My next assignment was actually with the very first client I ever worked with. Repeat client! This time, the task was to revamp two key sections of the website. If you read my previous account of the first project, you may remember that this site was a direct port from HTML.

There wasn’t much design input on our part then, as the objective was to get the site up and functioning. Now that everything was working properly, it was time to implement some design improvements.

Pre-revamp EMBA

When the first iteration of the site was built, all the sections of the site were simply basic pages. All the content was input with the WYSIWYG editor in the body field. A lot of the value proposition was lost in the long block of text. There were no obvious call-to-actions and key information was buried somewhere down the page or only accessible via links within the text.

With only a single body field to work with, content editors were nervous about editing because they were concerned that they would mess up the layout. Most content editors were not very familiar with HTML and relied heavily on the WYSIWYG toolbar to format the long block of content.

In an ideal world, I would choose not to include a WYSIWYG editor at all, and let the content editors just focus on content, however, I do realise that the WYSIWYG editor is a “necessary evil” most of the time.

Editing HTML could be intimidating for the uninitiated, and the odds of messing something up increases the more content there is. Drag-and-drop for small blocks of content was a more friendly user-interface.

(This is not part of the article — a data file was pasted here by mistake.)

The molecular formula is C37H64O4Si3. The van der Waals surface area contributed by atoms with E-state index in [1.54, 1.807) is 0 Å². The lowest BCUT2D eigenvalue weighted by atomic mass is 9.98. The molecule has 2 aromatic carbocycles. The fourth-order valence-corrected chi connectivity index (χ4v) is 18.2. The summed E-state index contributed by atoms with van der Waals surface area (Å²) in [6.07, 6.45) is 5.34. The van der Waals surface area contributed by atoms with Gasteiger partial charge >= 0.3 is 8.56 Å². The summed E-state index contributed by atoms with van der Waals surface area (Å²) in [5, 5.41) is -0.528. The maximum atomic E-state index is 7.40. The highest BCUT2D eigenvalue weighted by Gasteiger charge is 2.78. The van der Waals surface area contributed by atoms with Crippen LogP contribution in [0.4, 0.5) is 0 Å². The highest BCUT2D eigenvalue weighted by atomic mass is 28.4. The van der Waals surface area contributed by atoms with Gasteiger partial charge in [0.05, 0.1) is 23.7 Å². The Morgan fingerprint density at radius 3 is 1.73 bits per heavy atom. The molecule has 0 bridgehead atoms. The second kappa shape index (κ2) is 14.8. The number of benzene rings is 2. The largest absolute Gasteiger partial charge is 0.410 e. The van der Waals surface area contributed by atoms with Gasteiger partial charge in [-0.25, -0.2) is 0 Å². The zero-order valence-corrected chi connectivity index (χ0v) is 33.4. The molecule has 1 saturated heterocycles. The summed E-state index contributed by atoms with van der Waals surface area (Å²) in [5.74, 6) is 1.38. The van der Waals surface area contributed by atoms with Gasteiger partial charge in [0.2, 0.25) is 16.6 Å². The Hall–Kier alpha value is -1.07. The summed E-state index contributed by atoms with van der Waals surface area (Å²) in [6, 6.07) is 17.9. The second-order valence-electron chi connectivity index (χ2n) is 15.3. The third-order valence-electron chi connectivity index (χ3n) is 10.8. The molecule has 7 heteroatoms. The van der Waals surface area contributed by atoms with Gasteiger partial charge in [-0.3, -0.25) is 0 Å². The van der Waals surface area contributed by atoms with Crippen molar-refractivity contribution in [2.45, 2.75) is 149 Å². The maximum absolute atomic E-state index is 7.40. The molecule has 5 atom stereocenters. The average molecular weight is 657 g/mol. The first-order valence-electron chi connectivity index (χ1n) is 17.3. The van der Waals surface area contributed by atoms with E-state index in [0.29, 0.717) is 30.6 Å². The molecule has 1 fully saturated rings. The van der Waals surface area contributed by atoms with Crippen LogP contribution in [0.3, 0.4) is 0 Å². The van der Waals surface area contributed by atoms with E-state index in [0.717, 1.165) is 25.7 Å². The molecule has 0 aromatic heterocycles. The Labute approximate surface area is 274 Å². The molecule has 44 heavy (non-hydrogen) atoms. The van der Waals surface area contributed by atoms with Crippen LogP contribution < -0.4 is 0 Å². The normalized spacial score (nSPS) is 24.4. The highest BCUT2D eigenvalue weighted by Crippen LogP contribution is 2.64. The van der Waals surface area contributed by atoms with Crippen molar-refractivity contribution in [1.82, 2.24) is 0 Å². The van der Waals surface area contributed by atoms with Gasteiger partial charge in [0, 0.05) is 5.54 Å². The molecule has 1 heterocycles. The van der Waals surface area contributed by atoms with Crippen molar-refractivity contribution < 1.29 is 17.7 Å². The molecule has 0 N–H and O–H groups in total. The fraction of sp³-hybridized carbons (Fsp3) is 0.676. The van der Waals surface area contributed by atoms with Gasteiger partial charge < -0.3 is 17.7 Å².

Luckily, there’s a module for that. With Panelizer, I was able to setup the page such that users could create blocks of content which they could then drag-and-drop.


Aside from that, we did some minor clean-up of the site architecture for the EMBA and MSHRM sections. Some sections contained similar information and we chose to merge those sections, making it clearer where specific information could be found.

Information architecture

There was also some information that we felt would be better presented as through an accordion interface. This led me to explore a number of Drupal modules that provided accordion functionality, but I just couldn’t find one that fit our requirements nicely. I decided, maybe it’d be easier to write my own accordion.

At this point in time, I had a fair number of projects under my belt. However, I still never really got the hang of jQuery. As someone without any background in programming, Javascript just seemed kind of daunting. HTML and CSS was pretty easy to pick up, but Javascript and jQuery just seemed…hard.

The first jQuery learning resource I tried was Try jQuery by Code School. It was very good, and took me through all the basics of jQuery but somehow it didn’t stick.

In retrospect, I realised that I needed to use what I learned on an actual project before I could really wrap my head around it. This was a good opportunity for me to finally understand this jQuery thing. This post covers my adventures in accordion creation.

The layout was redesigned so call-to-actions were clearly displayed in a sidebar on the right. We also added secondary navigation links on a left sidebar so users could navigate the section more easily.

Post-revamp layout

Working on a website one year later is quite an introspective experience. There were so many things I learnt in that span of time that I refactored some of my code to reflect my new knowledge. I’m pretty sure if I worked on this site again in the future, there would definitely be another round of refactoring, but that’s just how it is, isn’t it?

By continuously improving the design of code, we make it easier and easier to work with. This is in sharp contrast to what typically happens: little refactoring and a great deal of attention paid to expediently adding new features. If you get into the hygienic habit of refactoring continuously, you’ll find that it is easier to extend and maintain code.
― Joshua Kerievsky, Refactoring to Patterns